Swarm’s liquid democracy governance structure is specifically designed to avoid that scenario, while empowering people to move their money and investments, without relying on middlemen, lawyers and banks. Instead, members of the cooperative can rely on the distributed power of smart contracts and the blockchain to verify transactions, without the need for an overarching institution to keep tabs on what’s in every member’s account.

We believe Swarm’s governance structure maintains the least amount of centralized authority over the system as possible, while still ensuring a legally grounded basis for the platform. That includes the initial board structure, my veto vote, and review of proposals by the Swarm legal team so that we can continue to interface with existing regulatory systems.
But that’s where we feel our authority should end. Everything else should be decided by the members of the Swarm, through liquid democracy.

And yet, while I feel this model of liquid democracy and co-operative ownership does fit in with the overall vision of the blockchain, we didn’t just implement it out of some blind allegiance to blockchain philosophy, or as a rallying cry for crypto enthusiasts.

There’s a much more pragmatic aspect of this governance system that goes beyond members being able to elect a board, and eventually, even propose new fund ideas on the platform. Namely, since Swarm Fund is set up as a cooperative that is governed by its members, it also allows us to pass a key provision of the Howey Test.

Because members who buy the initial Swarm utility token will be actively involved in the governance of the platform through liquid democracy, profits from the system won’t be coming from a third party – they’ll derive from the members’ actions themselves. That’s a critical aspect under Howey.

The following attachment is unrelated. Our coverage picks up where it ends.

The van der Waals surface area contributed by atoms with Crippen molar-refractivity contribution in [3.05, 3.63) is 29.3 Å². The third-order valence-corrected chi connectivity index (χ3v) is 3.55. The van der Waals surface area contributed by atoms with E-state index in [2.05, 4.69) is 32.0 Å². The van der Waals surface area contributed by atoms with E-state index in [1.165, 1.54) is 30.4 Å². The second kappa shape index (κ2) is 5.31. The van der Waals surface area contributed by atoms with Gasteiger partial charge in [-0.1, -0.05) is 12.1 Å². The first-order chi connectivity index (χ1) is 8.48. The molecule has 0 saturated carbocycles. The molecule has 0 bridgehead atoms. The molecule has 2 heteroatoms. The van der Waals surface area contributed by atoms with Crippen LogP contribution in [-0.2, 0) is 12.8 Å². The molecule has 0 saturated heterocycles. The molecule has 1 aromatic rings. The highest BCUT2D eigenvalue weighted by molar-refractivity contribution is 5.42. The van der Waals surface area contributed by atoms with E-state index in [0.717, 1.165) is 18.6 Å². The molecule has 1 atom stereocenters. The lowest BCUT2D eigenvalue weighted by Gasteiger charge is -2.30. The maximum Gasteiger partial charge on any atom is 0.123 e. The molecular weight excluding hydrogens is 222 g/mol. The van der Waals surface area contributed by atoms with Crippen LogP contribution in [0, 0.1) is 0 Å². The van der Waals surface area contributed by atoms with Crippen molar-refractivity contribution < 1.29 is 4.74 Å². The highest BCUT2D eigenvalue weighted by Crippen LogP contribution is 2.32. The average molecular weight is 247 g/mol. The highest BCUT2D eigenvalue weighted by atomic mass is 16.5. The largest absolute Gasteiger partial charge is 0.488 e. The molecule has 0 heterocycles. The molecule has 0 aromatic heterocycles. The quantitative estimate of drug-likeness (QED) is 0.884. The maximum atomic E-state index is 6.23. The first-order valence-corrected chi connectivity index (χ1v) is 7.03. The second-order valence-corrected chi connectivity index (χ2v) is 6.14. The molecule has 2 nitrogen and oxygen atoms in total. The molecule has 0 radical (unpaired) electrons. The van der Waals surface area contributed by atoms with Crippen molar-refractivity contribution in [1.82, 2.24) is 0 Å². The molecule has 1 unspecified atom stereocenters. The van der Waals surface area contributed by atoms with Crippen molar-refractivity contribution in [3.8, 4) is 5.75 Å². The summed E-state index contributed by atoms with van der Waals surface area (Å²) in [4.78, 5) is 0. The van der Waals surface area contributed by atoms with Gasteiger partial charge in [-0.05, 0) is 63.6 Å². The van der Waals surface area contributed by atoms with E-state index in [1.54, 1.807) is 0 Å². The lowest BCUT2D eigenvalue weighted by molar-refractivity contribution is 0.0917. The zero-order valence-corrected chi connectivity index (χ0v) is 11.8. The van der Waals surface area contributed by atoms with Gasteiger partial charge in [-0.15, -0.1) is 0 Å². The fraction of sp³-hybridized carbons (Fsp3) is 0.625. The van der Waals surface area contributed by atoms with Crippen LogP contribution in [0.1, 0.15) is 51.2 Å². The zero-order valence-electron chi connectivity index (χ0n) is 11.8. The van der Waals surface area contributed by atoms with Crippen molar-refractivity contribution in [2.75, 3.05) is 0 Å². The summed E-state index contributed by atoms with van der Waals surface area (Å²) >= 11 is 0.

Swarm SUN sub-tokens, on the other hand, will enable members on the platform to invest directly into the pilot funds themselves, and thus, may be classified as securities.

It’s also this thought-through structure of having a utility token, as well as specific fund sub-tokens, that helps us pass another part of the Howey Test. Namely, by having the original token and the sub-token, we can distinguish the utility from the security. It is the essence of a bright line test.

That’s why we won’t be excluding U.S. citizens and residents from the initial utility token round, as we’re seeing so many ICO’s do in the current environment. U.S.-based investors will be able to buy in just like anyone else.

During the intervening time between Swarm 1.0 and now, we’ve put in a lot of legal legwork to make sure Swarm Fund not only provides a disruptive, dis-intermediating model to democratize investing, but that it’s also set up in a way that should help weather the regulatory unknowns that are a fact of life in the current crypto environment, while achieving compliance with the regulatory guidance that’s been given to date.

Whereas many ICOs have been developing their technology first, and then rushing to market to raise as much coin as quickly as possible via legally questionable frameworks, we’ve taken the opposite approach. We set up a clear governance structure and legal model first, made sure that it interfaced with various regulatory regimes in different parts of the world, and then sought confirmation that we were not violating U.S. security laws by bringing it to market.

The thing that sets Swarm apart, in terms of its liquid democracy governance structure, then, is that it’s not just another crypto utopian vision. Although our liquid democracy governance and ownership model does align with the original, decentralized vision of the blockchain, it is also a pragmatic business solution for the questions facing the crypto space today.

We believe that by addressing the regulatory and governance issues crypto has struggled with to date by implementing liquid democracy under a co-operative ownership structure, we bring a legitimacy to the space that’s been sorely lacking in recent months.

And we’re doing it by putting power back in the hands of the Swarm.